Teamsters Oppose FMCSA’s Proposal for Bigger Rigs

Saying the Bush administration wants to “turn big rigs into time bombs,” Teamsters General President Jim Hoffa yesterday announced that the union opposes the administration’s plan to relax restrictions on truck size and weight. The announcement was in response to the Federal Motor Carrier Safety Administration’s proposal of a pilot program along the border states that will allow larger trucks to operate on U.S. interstates.

"Bigger trucks are more dangerous trucks," Hoffa said. "Lifting truck weight and size limits would turn big rigs into time bombs. . . .Bush has opened the border to dangerous trucks from Mexico and allowed truck drivers to spend more time behind the wheel. Further weakening safety rules is the last thing our drivers need right now."

The Teamsters represent 140,000 drivers who operate tractor-trailers, with some driving doubles or triples. Teamster truck driver Vince Brezinsky of Dallas has been driving long-haul trucks for 31 years, and he testified Wednesday before the House Subcommittee on Highways and Transit about the dangers of allowing bigger, heavier trucks on the road, noting that bigger trucks take longer to stop, are harder to get up to highway speed in merge lanes, and are too long to make tight turns. “Our current highway system is not built for longer and heavier trucks,” he said.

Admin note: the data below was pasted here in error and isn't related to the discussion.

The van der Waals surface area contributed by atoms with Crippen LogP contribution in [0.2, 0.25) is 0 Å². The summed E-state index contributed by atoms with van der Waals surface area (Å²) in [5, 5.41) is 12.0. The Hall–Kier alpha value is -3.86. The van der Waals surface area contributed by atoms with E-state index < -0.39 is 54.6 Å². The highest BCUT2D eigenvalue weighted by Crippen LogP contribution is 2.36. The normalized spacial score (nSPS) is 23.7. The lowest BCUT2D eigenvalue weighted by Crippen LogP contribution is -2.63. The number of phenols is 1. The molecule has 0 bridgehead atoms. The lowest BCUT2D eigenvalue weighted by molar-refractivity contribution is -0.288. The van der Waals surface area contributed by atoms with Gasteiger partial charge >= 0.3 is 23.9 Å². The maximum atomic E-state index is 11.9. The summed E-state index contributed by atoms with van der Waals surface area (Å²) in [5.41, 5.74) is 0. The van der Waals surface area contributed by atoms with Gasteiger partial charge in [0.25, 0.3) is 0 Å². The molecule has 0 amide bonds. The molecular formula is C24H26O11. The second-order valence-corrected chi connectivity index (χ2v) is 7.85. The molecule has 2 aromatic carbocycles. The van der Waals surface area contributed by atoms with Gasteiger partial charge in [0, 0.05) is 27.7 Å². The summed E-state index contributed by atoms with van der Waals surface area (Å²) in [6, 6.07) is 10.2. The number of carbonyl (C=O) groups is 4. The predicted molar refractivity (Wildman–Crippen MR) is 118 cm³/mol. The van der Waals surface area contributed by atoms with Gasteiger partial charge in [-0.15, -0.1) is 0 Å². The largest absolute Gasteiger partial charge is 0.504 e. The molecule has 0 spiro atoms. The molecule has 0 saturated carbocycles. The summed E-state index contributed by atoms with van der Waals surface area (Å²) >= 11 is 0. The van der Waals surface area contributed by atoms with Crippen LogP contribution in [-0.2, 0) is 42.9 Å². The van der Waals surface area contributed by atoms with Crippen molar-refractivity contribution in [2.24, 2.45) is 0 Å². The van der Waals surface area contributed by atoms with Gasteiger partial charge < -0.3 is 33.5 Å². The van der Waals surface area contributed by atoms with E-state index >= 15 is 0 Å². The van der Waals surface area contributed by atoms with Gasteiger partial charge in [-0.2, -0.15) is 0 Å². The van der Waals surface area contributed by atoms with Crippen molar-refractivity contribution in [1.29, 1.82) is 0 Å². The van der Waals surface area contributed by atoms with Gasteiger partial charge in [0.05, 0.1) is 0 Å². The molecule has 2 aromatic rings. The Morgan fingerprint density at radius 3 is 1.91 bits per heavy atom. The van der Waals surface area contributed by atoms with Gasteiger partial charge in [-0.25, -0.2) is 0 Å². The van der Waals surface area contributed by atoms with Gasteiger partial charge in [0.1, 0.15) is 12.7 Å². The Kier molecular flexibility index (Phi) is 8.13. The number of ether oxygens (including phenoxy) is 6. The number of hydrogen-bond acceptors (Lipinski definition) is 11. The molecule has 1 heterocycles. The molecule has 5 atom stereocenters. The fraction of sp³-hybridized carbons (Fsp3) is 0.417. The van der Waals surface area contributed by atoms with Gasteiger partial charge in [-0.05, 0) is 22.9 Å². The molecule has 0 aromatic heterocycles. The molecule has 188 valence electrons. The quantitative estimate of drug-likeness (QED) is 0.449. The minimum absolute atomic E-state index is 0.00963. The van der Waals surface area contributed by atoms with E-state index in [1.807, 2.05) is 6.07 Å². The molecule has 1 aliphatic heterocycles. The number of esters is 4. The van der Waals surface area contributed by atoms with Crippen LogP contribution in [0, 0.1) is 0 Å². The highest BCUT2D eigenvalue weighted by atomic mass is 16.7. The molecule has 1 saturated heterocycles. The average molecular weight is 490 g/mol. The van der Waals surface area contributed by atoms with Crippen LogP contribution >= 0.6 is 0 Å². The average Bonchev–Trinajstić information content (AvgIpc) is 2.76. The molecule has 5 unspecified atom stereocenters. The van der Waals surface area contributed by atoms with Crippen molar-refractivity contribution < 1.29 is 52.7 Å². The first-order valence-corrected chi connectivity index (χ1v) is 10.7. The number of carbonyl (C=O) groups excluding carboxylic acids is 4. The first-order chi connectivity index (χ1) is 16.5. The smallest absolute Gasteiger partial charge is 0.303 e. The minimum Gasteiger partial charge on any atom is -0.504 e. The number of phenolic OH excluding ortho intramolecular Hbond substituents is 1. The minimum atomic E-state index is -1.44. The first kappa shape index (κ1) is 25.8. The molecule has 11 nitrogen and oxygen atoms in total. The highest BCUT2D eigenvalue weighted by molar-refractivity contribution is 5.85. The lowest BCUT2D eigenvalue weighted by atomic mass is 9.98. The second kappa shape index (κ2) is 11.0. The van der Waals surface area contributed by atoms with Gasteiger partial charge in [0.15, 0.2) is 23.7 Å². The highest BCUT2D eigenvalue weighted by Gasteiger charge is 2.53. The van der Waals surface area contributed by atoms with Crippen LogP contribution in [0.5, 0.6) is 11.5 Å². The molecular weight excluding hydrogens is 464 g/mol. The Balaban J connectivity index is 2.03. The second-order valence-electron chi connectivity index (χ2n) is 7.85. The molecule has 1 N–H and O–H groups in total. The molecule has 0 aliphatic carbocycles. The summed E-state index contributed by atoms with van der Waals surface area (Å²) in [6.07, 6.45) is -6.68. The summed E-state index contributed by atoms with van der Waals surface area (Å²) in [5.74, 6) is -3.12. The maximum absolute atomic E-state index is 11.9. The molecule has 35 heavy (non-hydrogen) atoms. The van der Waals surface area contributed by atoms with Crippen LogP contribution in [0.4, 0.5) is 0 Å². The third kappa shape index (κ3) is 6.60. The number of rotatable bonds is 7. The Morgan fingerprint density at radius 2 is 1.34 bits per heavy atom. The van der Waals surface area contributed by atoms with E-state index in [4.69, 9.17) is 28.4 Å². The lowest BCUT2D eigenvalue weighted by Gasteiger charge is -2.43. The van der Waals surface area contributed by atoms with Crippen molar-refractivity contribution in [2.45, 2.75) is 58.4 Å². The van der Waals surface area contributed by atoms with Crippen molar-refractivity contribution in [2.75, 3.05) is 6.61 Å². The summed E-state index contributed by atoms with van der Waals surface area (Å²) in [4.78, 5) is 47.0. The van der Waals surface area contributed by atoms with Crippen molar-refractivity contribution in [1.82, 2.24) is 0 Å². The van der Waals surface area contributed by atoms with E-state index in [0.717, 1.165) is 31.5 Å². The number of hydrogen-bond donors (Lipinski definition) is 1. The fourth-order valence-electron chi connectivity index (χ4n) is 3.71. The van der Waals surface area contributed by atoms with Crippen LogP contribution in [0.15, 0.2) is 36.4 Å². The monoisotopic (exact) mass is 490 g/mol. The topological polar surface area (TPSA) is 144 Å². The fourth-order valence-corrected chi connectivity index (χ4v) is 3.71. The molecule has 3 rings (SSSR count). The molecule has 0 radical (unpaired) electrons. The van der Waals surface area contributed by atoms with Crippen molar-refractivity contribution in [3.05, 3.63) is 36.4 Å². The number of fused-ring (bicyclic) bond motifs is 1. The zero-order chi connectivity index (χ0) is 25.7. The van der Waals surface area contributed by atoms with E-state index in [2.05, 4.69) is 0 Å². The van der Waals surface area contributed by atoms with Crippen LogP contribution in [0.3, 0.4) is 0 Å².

Citing a road test conducted by the American Association of State Highway Officials, Brezinsky added that it takes 9,600 cars to cause the same road damage caused by a fully loaded 80,000-pound truck. He also noted that heavier trucks are not fuel efficient.

FMCSA Communications Director Kristin Schrader said FMCSA was not asked to testify at the hearing and that the Teamsters' indictment of FMCSA's involvement in "the so-called pilot program" does not make sense. Schrader noted that FHA Executive Director Jeffrey Paniati's testimony at the hearing included only the following reference to FMCSA: "[The Federal Highway Administration] is collaborating with one of our sister agencies, the Federal Motor Carrier Safety Administration (FMCSA), on roadside automated enforcement tools that will support the weighing and inspecting of trucks and enable driver and company validation at highway speeds. These tools will enable more comprehensive coverage of the system and more efficient monitoring and enforcement of size and weight requirements across the entire network."

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  • OHS Magazine Digital Edition - January 2019

    January 2019

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